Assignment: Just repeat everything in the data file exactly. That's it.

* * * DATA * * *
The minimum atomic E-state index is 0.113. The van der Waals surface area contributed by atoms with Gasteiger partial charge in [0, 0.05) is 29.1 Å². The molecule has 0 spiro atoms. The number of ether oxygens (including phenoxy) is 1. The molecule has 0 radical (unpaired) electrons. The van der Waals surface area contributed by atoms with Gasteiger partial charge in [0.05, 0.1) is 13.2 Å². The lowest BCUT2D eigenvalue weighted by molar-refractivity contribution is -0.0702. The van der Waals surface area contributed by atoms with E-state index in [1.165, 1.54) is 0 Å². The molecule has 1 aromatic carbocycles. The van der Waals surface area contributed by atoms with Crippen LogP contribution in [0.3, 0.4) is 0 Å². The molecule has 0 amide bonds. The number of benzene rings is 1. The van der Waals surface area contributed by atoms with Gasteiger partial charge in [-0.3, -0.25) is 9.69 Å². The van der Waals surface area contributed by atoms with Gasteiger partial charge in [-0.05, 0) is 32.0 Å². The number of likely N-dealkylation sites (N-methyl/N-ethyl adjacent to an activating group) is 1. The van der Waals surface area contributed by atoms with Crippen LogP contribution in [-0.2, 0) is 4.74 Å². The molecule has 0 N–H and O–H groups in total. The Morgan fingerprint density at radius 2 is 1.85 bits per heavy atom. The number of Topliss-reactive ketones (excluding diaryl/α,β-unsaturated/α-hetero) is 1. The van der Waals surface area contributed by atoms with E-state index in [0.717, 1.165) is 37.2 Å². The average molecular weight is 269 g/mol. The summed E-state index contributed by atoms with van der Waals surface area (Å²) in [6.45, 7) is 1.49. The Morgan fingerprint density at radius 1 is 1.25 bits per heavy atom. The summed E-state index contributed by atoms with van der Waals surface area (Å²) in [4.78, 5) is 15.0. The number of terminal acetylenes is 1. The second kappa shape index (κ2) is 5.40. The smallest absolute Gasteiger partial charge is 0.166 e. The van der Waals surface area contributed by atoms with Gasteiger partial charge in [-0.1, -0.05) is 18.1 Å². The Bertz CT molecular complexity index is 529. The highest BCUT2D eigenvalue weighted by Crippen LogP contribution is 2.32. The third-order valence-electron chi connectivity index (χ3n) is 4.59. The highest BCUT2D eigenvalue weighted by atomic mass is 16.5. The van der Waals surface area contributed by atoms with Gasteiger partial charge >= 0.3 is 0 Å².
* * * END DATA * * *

The minimum atomic E-state index is 0.113. The van der Waals surface area contributed by atoms with Gasteiger partial charge in [0, 0.05) is 29.1 Å². The molecule has 0 spiro atoms. The number of ether oxygens (including phenoxy) is 1. The molecule has 0 radical (unpaired) electrons. The van der Waals surface area contributed by atoms with Gasteiger partial charge in [0.05, 0.1) is 13.2 Å². The lowest BCUT2D eigenvalue weighted by molar-refractivity contribution is -0.0702. The van der Waals surface area contributed by atoms with E-state index in [1.165, 1.54) is 0 Å². The molecule has 1 aromatic carbocycles. The van der Waals surface area contributed by atoms with Crippen LogP contribution in [0.3, 0.4) is 0 Å². The molecule has 0 amide bonds. The number of benzene rings is 1. The van der Waals surface area contributed by atoms with Gasteiger partial charge in [-0.3, -0.25) is 9.69 Å². The van der Waals surface area contributed by atoms with Gasteiger partial charge in [-0.05, 0) is 32.0 Å². The number of likely N-dealkylation sites (N-methyl/N-ethyl adjacent to an activating group) is 1. The van der Waals surface area contributed by atoms with Crippen LogP contribution in [-0.2, 0) is 4.74 Å². The molecule has 0 N–H and O–H groups in total. The Morgan fingerprint density at radius 2 is 1.85 bits per heavy atom. The number of Topliss-reactive ketones (excluding diaryl/α,β-unsaturated/α-hetero) is 1. The van der Waals surface area contributed by atoms with E-state index in [0.717, 1.165) is 37.2 Å². The average molecular weight is 269 g/mol. The summed E-state index contributed by atoms with van der Waals surface area (Å²) in [6.45, 7) is 1.49. The Morgan fingerprint density at radius 1 is 1.25 bits per heavy atom. The summed E-state index contributed by atoms with van der Waals surface area (Å²) in [4.78, 5) is 15.0. The number of terminal acetylenes is 1. The second kappa shape index (κ2) is 5.40. The smallest absolute Gasteiger partial charge is 0.166 e. The van der Waals surface area contributed by atoms with Gasteiger partial charge in [-0.1, -0.05) is 18.1 Å². The Bertz CT molecular complexity index is 529. The highest BCUT2D eigenvalue weighted by Crippen LogP contribution is 2.32. The third-order valence-electron chi connectivity index (χ3n) is 4.59. The highest BCUT2D eigenvalue weighted by atomic mass is 16.5. The van der Waals surface area contributed by atoms with Gasteiger partial charge >= 0.3 is 0 Å².